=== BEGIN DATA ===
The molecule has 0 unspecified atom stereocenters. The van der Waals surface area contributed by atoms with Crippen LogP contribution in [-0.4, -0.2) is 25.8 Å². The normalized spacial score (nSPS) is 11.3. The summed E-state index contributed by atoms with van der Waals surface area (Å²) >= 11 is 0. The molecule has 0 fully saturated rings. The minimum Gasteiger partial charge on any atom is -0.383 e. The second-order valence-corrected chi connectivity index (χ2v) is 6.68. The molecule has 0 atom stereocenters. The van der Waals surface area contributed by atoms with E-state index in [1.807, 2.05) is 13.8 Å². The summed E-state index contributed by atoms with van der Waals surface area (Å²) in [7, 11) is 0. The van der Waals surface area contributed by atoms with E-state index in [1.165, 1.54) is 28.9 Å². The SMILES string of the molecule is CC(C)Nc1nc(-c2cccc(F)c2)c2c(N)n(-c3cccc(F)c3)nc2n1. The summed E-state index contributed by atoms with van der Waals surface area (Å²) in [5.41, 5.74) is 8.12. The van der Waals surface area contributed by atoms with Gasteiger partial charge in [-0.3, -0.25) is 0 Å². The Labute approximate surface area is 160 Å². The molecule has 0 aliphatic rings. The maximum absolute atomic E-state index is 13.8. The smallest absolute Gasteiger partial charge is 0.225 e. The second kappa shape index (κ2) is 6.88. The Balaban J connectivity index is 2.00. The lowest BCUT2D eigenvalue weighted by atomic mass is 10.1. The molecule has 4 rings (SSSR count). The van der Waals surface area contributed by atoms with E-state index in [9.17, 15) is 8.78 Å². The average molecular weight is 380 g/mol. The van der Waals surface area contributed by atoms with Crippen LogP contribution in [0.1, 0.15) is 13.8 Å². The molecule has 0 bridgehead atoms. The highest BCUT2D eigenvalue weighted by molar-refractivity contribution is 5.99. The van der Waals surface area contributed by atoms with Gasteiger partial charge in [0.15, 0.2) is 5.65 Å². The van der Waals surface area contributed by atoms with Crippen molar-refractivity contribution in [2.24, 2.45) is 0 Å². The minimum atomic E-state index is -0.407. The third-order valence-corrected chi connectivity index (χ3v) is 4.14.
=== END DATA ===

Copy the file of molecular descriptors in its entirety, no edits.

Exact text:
The molecule has 0 unspecified atom stereocenters. The van der Waals surface area contributed by atoms with Crippen LogP contribution in [-0.4, -0.2) is 25.8 Å². The normalized spacial score (nSPS) is 11.3. The summed E-state index contributed by atoms with van der Waals surface area (Å²) >= 11 is 0. The molecule has 0 fully saturated rings. The minimum Gasteiger partial charge on any atom is -0.383 e. The second-order valence-corrected chi connectivity index (χ2v) is 6.68. The molecule has 0 atom stereocenters. The van der Waals surface area contributed by atoms with E-state index in [1.807, 2.05) is 13.8 Å². The summed E-state index contributed by atoms with van der Waals surface area (Å²) in [7, 11) is 0. The van der Waals surface area contributed by atoms with E-state index in [1.165, 1.54) is 28.9 Å². The SMILES string of the molecule is CC(C)Nc1nc(-c2cccc(F)c2)c2c(N)n(-c3cccc(F)c3)nc2n1. The summed E-state index contributed by atoms with van der Waals surface area (Å²) in [5.41, 5.74) is 8.12. The van der Waals surface area contributed by atoms with Gasteiger partial charge in [-0.3, -0.25) is 0 Å². The Labute approximate surface area is 160 Å². The molecule has 0 aliphatic rings. The maximum absolute atomic E-state index is 13.8. The smallest absolute Gasteiger partial charge is 0.225 e. The second kappa shape index (κ2) is 6.88. The Balaban J connectivity index is 2.00. The lowest BCUT2D eigenvalue weighted by atomic mass is 10.1. The molecule has 4 rings (SSSR count). The van der Waals surface area contributed by atoms with E-state index in [9.17, 15) is 8.78 Å². The average molecular weight is 380 g/mol. The van der Waals surface area contributed by atoms with Crippen LogP contribution in [0.1, 0.15) is 13.8 Å². The molecule has 0 bridgehead atoms. The highest BCUT2D eigenvalue weighted by molar-refractivity contribution is 5.99. The van der Waals surface area contributed by atoms with Gasteiger partial charge in [0.15, 0.2) is 5.65 Å². The van der Waals surface area contributed by atoms with Crippen molar-refractivity contribution in [2.24, 2.45) is 0 Å². The minimum atomic E-state index is -0.407. The third-order valence-corrected chi connectivity index (χ3v) is 4.14.